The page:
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 1 shows a schematic block diagram of an inventive circuit arrangement; FIG. 2 shows a schematic illustration for explaining a deformation by spherical projection; FIG. and FIG. 3 shows a flow chart of the method according to the invention.



  The essential components of a device according to the invention and their connections to each other are shown schematically in FIG. The arrangement comprises an input E, via which the two-dimensional images recorded and digitized by a camera are fed to a first image memory 1 for intermediate storage of at least one respective current image.



  From the first image memory 1, the supplied images are transferred to a second image memory 2 connected thereto, which is provided for the storage of a predeterminable number of successive images and for their interpolation.



  A scene analysis device 3 is also connected to the first image memory 1, with which the current image stored in the first image memory 1 is examined for its content in order to match a specific scene type such as "close-up", "normal image (Medium recording) or wide-angle recording.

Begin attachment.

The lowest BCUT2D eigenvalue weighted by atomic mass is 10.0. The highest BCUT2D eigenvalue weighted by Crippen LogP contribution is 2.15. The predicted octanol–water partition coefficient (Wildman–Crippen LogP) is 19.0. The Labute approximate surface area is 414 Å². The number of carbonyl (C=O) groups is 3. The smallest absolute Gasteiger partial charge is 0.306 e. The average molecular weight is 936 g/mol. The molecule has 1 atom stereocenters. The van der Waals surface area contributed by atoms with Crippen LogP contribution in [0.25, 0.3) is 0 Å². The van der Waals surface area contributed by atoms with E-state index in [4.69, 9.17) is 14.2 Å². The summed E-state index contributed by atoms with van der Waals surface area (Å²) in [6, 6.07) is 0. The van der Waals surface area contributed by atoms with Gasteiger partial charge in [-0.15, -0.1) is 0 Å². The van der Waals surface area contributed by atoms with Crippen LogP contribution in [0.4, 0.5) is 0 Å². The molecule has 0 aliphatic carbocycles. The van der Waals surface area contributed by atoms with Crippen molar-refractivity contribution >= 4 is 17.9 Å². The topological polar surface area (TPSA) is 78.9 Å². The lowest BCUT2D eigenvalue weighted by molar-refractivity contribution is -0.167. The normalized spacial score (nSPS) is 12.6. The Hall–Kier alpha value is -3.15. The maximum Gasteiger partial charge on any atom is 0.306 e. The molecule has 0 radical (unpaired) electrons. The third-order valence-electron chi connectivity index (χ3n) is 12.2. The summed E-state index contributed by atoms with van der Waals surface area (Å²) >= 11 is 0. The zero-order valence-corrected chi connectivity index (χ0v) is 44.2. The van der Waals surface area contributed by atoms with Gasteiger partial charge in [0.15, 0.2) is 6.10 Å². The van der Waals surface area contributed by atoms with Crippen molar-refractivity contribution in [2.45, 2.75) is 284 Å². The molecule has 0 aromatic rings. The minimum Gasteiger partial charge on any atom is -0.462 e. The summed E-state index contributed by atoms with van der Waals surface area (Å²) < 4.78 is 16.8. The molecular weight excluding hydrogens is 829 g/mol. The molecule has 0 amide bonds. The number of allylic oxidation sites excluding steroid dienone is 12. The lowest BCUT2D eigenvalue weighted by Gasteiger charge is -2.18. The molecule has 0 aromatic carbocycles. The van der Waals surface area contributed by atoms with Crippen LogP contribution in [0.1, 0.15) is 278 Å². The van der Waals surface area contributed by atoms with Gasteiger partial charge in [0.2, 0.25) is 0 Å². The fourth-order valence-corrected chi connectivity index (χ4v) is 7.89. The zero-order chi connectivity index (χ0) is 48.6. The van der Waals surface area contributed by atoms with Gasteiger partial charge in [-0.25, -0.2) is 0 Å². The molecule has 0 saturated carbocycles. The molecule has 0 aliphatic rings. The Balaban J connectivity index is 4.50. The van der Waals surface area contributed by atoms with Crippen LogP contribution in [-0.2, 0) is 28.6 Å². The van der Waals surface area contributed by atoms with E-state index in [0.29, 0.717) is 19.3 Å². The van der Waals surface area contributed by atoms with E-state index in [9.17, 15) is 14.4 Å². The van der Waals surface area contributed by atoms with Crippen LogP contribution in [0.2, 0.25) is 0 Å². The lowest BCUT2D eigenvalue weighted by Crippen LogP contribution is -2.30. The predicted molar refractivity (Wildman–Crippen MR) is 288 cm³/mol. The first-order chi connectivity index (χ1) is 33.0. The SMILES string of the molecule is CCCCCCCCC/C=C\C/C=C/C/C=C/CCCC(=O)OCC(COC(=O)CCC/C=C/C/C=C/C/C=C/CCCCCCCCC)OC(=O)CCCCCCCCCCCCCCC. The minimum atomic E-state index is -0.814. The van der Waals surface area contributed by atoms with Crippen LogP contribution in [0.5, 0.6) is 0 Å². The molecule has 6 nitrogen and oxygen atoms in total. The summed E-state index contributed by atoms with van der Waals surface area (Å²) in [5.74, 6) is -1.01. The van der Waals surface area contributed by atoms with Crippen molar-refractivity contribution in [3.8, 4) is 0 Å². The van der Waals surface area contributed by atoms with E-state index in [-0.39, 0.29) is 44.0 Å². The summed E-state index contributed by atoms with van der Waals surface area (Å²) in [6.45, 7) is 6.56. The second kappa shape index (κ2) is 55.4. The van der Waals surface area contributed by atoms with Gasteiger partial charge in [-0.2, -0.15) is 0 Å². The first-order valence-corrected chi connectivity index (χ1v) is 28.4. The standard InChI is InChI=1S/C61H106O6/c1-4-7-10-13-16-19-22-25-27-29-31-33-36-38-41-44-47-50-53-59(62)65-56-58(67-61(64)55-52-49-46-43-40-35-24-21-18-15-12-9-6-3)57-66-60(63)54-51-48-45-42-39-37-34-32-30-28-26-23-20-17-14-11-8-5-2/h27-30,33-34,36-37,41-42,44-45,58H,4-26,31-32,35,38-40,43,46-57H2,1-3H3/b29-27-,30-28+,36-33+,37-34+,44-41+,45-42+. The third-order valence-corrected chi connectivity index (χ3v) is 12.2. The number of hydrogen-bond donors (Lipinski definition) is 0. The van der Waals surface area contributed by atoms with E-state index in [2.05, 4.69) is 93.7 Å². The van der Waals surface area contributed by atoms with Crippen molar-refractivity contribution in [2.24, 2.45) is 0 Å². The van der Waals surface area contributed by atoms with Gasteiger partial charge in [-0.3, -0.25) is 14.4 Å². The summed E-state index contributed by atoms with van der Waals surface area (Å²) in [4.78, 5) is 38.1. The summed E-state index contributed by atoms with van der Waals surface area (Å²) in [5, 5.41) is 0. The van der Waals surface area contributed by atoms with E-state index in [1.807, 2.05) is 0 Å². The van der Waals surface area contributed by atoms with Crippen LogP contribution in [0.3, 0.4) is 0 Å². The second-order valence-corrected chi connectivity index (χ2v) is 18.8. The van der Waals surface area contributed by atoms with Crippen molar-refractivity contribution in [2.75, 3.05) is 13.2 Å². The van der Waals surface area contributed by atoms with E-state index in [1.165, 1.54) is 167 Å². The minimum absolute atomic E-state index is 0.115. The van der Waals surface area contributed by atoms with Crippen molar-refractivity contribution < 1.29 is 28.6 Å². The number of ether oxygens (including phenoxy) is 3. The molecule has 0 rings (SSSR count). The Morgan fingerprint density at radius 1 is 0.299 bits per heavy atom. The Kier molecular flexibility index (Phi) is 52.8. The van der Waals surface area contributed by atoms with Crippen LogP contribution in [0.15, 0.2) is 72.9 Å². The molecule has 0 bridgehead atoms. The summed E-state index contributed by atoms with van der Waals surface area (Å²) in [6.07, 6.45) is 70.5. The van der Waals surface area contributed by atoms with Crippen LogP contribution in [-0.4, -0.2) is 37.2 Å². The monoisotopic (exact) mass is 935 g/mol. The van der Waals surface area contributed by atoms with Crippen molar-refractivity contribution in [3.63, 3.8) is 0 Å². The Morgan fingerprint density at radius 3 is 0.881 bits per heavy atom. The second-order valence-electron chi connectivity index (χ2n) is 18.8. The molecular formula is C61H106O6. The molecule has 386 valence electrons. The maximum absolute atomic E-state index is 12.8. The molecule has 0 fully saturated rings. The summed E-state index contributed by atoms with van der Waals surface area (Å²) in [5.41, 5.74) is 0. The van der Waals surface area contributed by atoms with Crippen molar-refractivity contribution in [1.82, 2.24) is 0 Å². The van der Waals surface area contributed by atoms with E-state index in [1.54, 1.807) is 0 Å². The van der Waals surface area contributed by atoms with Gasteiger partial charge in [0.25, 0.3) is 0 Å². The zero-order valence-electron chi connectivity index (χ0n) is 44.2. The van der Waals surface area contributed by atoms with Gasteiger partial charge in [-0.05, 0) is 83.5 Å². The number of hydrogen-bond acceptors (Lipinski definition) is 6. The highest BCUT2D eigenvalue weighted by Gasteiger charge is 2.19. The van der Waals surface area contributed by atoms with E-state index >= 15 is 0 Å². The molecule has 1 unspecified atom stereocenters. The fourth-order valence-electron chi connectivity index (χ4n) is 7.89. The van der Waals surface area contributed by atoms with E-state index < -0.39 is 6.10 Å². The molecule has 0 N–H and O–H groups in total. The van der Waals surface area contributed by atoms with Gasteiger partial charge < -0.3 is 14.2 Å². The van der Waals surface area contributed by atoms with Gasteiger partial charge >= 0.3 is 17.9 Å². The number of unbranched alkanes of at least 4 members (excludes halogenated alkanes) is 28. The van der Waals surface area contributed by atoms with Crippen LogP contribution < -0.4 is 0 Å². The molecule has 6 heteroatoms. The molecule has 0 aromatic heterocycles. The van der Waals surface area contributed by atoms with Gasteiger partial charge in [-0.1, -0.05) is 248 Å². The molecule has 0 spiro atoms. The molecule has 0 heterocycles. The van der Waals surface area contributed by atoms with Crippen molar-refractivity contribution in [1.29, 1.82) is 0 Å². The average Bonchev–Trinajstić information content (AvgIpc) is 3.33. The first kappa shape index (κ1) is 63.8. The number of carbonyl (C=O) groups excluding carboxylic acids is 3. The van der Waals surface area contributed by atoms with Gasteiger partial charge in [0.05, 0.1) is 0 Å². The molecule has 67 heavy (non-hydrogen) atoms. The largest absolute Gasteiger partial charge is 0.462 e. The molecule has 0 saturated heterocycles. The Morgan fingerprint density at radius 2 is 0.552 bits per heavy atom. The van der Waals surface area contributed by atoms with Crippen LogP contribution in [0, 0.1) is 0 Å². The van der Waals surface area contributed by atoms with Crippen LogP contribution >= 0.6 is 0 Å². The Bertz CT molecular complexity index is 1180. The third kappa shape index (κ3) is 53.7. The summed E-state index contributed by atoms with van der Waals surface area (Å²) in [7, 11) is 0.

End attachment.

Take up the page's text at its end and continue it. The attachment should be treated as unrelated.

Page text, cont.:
The scene analysis device 3 is connected to a device 4 for image deformation, with which an image supplied from the first image memory 1 is subjected to image formation associated with this type in accordance with the scene type detected by the device 3.



  The second image memory 2 is also connected to the device 4, so that an image generated by interpolation of previous images can also be deformed.